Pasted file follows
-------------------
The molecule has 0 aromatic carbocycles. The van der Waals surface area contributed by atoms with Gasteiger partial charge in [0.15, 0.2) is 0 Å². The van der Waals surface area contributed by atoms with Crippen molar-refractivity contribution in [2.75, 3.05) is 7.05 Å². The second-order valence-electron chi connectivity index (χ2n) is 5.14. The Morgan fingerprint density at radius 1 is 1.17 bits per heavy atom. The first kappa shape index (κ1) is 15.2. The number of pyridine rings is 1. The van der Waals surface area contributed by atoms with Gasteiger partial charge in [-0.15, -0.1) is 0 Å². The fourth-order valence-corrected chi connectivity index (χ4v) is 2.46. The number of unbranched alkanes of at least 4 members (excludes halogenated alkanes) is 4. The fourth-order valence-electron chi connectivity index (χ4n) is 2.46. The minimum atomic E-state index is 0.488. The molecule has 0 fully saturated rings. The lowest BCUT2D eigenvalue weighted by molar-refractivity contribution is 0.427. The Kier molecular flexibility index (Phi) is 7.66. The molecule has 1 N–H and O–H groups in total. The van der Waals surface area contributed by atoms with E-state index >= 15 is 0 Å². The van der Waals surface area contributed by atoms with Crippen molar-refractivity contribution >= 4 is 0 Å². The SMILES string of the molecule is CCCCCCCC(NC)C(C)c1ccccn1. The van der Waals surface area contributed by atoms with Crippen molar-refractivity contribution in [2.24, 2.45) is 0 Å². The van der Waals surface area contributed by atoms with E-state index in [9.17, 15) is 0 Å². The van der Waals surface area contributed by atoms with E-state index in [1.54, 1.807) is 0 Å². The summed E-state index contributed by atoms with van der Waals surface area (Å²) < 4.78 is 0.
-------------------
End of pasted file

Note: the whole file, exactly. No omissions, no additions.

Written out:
The molecule has 0 aromatic carbocycles. The van der Waals surface area contributed by atoms with Gasteiger partial charge in [0.15, 0.2) is 0 Å². The van der Waals surface area contributed by atoms with Crippen molar-refractivity contribution in [2.75, 3.05) is 7.05 Å². The second-order valence-electron chi connectivity index (χ2n) is 5.14. The Morgan fingerprint density at radius 1 is 1.17 bits per heavy atom. The first kappa shape index (κ1) is 15.2. The number of pyridine rings is 1. The van der Waals surface area contributed by atoms with Gasteiger partial charge in [-0.15, -0.1) is 0 Å². The fourth-order valence-corrected chi connectivity index (χ4v) is 2.46. The number of unbranched alkanes of at least 4 members (excludes halogenated alkanes) is 4. The fourth-order valence-electron chi connectivity index (χ4n) is 2.46. The minimum atomic E-state index is 0.488. The molecule has 0 fully saturated rings. The lowest BCUT2D eigenvalue weighted by molar-refractivity contribution is 0.427. The Kier molecular flexibility index (Phi) is 7.66. The molecule has 1 N–H and O–H groups in total. The van der Waals surface area contributed by atoms with E-state index >= 15 is 0 Å². The van der Waals surface area contributed by atoms with Crippen molar-refractivity contribution >= 4 is 0 Å². The SMILES string of the molecule is CCCCCCCC(NC)C(C)c1ccccn1. The van der Waals surface area contributed by atoms with Crippen molar-refractivity contribution in [2.24, 2.45) is 0 Å². The van der Waals surface area contributed by atoms with E-state index in [9.17, 15) is 0 Å². The van der Waals surface area contributed by atoms with E-state index in [1.54, 1.807) is 0 Å². The summed E-state index contributed by atoms with van der Waals surface area (Å²) < 4.78 is 0.